Thursday, January 31, 2008

What is the Global Poverty Act?

Also known as S. 2433, the Global Poverty Act is "A bill to require the President to develop and implement a comprehensive strategy to further the United States foreign policy objective of promoting the reduction of global poverty, the elimination of extreme global poverty, and the achievement of the Millennium Development Goal of reducing by one-half the proportion of people worldwide, between 1990 and 2015, who live on less than $1 per day." That's the actual wording from the title of the act in the Senate.

What are the highlights?
• Declares it official U.S. policy to promote the reduction of global poverty, the elimination of extreme global poverty, and the
achievement of the Millennium Development Goal of cutting extreme global poverty in half by 2015.
• Requires the President to develop and implement a comprehensive strategy to carry out that policy.
• Includes guidelines for what the strategy should include - from aid, trade, and debt relief, to working with the international community, businesses and NGOs, to ensuring environmental sustainability.
• Requires that the President’s strategy include specific and measurable goals, efforts to be undertaken, benchmarks, and
• Requires the President to report back to Congress on progress made in the implementation of the global poverty strategy.

Who's sponsoring it?
It was introduced in the Senate by Sen. Barack Obama with co-sponsors Sens. Chuck Hagel and Maria Cantwell. Reps. Adam Smith and Spenser Bachus introduced it in the House.

The Global Poverty Act is a piece of legislation which could become an important tool in fighting global poverty. Now is an excellent time to contact your senators and urge their to support of this Act.

This information was largely obtained from


Anonymous said...

Why would you want American citizens to be taxed more in order to give money to the UN, who then will steal as much as possible and give the rest to nations who will steal some more, then give the remainder to people who hate us in the first place? This "act" and people like yourself who support such nonsense are what is wrong with this country today.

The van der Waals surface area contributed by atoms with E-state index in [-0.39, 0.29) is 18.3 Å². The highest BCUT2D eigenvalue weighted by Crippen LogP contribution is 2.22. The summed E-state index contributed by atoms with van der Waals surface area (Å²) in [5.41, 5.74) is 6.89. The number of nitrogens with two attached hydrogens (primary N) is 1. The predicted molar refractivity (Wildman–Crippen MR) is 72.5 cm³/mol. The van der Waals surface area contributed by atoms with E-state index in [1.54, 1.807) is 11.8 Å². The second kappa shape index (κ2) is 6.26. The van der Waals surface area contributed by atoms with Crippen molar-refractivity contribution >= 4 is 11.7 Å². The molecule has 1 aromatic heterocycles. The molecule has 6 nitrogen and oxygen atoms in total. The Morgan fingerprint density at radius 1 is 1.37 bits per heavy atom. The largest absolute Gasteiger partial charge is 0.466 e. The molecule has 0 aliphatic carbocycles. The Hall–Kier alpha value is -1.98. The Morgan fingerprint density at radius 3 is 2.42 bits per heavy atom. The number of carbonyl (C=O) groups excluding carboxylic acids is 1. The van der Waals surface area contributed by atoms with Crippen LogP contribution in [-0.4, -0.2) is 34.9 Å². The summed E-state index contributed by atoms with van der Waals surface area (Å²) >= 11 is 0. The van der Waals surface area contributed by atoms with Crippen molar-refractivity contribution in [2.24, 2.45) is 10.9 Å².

CCYL said...

I'm always amazed at how free "anonymous" is to be rude and accusatory in tone!

Anonymous, I suggest you read the post again and perhaps read the actual Global Poverty Act. Neither one actually mentions a tax. That would be a subject of another post. But to address some of your other concerns...

The UN and the World Bank and other institutions are, no doubt, imperfect organizations. But that does not excuse us from not participating in the effort to save millions of innocents from dying.

History has shown we've been unable to eradicate extreme poverty (which kills more people than wars, tsunamis, cyclones and earthquakes) with just charity groups and individuals. The problems are simply to complex and, in many cases, political. To characterize this bill as a "tax" is not only inaccurate, but also ignoring the bigger picture of getting our country to work with others. The GPA would require us to have a plan and to optimize the way our existing federal orgs to development work. We need to have the federal government involved to help facilitate the good work that fed programs, individuals, charities and corporations already do.

Why would we want this? Here are a few out of many reasons:

-We harm so many impoverished nations with our own policies (farm subsidies, for example), it is only logical that we work to undo or mitigate the damage we ourselves cause.

- Failing governments with citizens in extreme poverty cultivate desperation and resentment... which creates a breeding ground for organizations who would resent a wealthy, consumer culture like ours. There are plenty of people who don't "hate" us, but harmful economic policies and lack of cooperation with the rest of the world could certainly push them over to that viewpoint.

-As far as helping people who hate the millions of children under 5 who die from easily preventable and treatable diseases deserve our apathy? If you had a starving child suffering from malaria, I would want to help you even if you were not fond of me.

Anyway, if I were to make an accusation about what is "wrong" with this country, I would not point at you...someone I don't even know. I would say it is policies like the US Farm Bill that keep farmers in developing nations into extreme poverty while oppressing our own farmers and rural families of modest means. That is something wrong with our country that we can fix.

Thank you for adding to the conversation about ending poverty. It's a conversation this nation desperately needs to have.